By Dina ElBoghdady
Washington Post Staff Writer
Monday, January 21, 2008
Five D.C. residents who say they were tricked into signing away their homes have reached out-of-court settlements that enabled them to regain ownership and a total of $455,000.
The settlements end a three-year-old lawsuit, a rare happy ending for the growing number of people who claim to be victims of foreclosure rescue scams.
In the suit, the elderly plaintiffs alleged that to stave off foreclosure they signed paperwork for what they thought were loans that would cover missed mortgage payments. Instead, they had signed away their homes to Washington businessman Vincent L. Abell and his associates.
Abell's attorney said his client has not admitted wrongdoing and has agreed to settle for business reasons.
Walter J. Malone, one of the plaintiffs, said he was charmed by Calvin N. Baltimore, one of Abell's associates and a former preacher, because Baltimore seemed to share his religious values.
According to the suit, Malone had considered filing for bankruptcy protection in 2004, after he fell $8,400 behind on the mortgage on the house he bought with his wife in 1994. Baltimore assured him that he could arrange for Malone to continue to live in and own his home in Southeast Washington, the lawsuit alleges. Baltimore allegedly said he would bring Malone's mortgage current. In return, Malone agreed to make monthly payments to the defendants. He had an option to repurchase the home a year later for $215,000. A lawyer representing Baltimore could not be reached for comment.
"The buyback terms were so onerous that there was no way to meet them," said N. Thomas Connally III, a lawyer at Hogan & Hartson, who, with AARP, represented the plaintiffs. "The arrangements were designed to fail from the start, and they allowed Mr. Abell to take ownership of the property by paying the former owner almost nothing."
The monthly payments were often so high that many of the plaintiffs fell behind, lost their buyback option and ended up facing eviction, said Connally, whose firm worked on the case pro bono.
That's when some of them discovered that they had transferred their property titles to Abell, Connally said. Even though they no longer owned the homes, they remained responsible for the mortgages -- which, in Malone's case, had not been paid.
"It was risk-free for Abell," Connally said. "He could get the home and sell it if the property appreciated. He could walk away from it if it depreciated."
Many of the homeowners didn't realize or didn't want to accept that their problems could have been solved if they sold their homes. The plaintiffs each had tens of thousands of dollars in equity in their homes. The amounts due on their mortgages ranged from $8,000 to $16,000.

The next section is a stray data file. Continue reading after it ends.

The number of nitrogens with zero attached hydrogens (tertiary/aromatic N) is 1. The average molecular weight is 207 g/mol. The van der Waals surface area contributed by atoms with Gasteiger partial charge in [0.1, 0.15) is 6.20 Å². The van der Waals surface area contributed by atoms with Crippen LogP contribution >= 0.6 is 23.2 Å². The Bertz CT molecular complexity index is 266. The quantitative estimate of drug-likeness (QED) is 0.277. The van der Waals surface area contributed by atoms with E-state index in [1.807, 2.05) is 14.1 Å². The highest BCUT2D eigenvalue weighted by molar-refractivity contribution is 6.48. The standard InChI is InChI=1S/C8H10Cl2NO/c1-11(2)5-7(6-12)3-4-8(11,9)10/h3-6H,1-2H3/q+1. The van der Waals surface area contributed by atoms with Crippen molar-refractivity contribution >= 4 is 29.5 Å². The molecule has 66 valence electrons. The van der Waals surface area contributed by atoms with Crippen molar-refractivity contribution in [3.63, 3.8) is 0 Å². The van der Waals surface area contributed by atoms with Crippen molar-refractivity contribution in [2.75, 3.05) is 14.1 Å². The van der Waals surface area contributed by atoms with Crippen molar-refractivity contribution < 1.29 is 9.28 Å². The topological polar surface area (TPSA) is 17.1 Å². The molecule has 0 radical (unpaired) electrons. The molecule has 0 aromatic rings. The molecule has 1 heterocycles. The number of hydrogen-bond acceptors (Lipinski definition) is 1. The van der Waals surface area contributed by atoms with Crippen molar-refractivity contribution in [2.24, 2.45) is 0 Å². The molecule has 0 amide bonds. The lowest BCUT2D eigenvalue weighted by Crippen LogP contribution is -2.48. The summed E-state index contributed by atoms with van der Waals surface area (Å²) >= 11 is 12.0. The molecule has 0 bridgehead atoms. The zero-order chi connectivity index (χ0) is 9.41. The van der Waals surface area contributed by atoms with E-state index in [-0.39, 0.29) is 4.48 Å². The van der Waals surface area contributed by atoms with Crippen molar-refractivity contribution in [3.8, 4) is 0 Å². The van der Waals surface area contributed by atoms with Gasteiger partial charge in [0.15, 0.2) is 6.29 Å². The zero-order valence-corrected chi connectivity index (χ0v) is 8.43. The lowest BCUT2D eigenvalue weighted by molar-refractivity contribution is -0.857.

"Each person was attached to their homes," said Jean Constantine-Davis, an AARP lawyer. One plaintiff, Idriis Bilaal, was born in the home he was trying to keep.
"In some ways, Abell really leveraged that because he gave them the option to stay in their houses," Constantine-Davis said. "That was the selling point."
Malone said he was elated by the terms of the settlement. He received the title to his house, now valued at $350,000. He has also received $120,000 in cash, according to AARP.
"It was something that was real distressful because I had no idea what was going to happen," Malone said. "I'm so relieved. I feel like I lost all that age off of me. I feel like a young person again."
Connally said that as part of the agreement, neither the plaintiffs nor their lawyers know which defendants made the payments.
The suit was filed in D.C. Superior Court in 2004. One of the plaintiffs, Willie King, who was 71 then, died during the litigation. His case remains in limbo. Both sides said that a settlement agreement involving Dennis Dyer, one of Abell's business associates, was read into the court record on King's behalf. The judge upheld the agreement, said Gregory M. Fisher, an attorney for Dyer. But Dyer "is appealing the court's decision that an agreement was reached."
Abell, who has a criminal record for mortgage fraud in the 1980s, said through his lawyer that he settled to avoid further disruption in his business, not because he did anything wrong.
"Mr. Abell denies any and all liability," said his lawyer, David H. Cox of Jackson & Campbell in the District. "The associated expense, the business disruption and uncertainty in litigation dictated that a businesslike resolution be negotiated and honored."
Abell's legal troubles are not over. In March, after a two-week trial in D.C. Superior Court, a jury awarded more than $3 million in punitive damages and $60,000 in compensatory damages to Maria Wilson of the District, who had separately accused Abell, his company and Baltimore of defrauding her in a similar foreclosure rescue operation.
On Jan. 9, Judge Mary A. Gooden Terrell denied the defendants' motions to set aside or reduce the verdict, Connally said.
"Whether she'll ultimately be able to collect from those folks, who knows?" said Connally, who represented Wilson.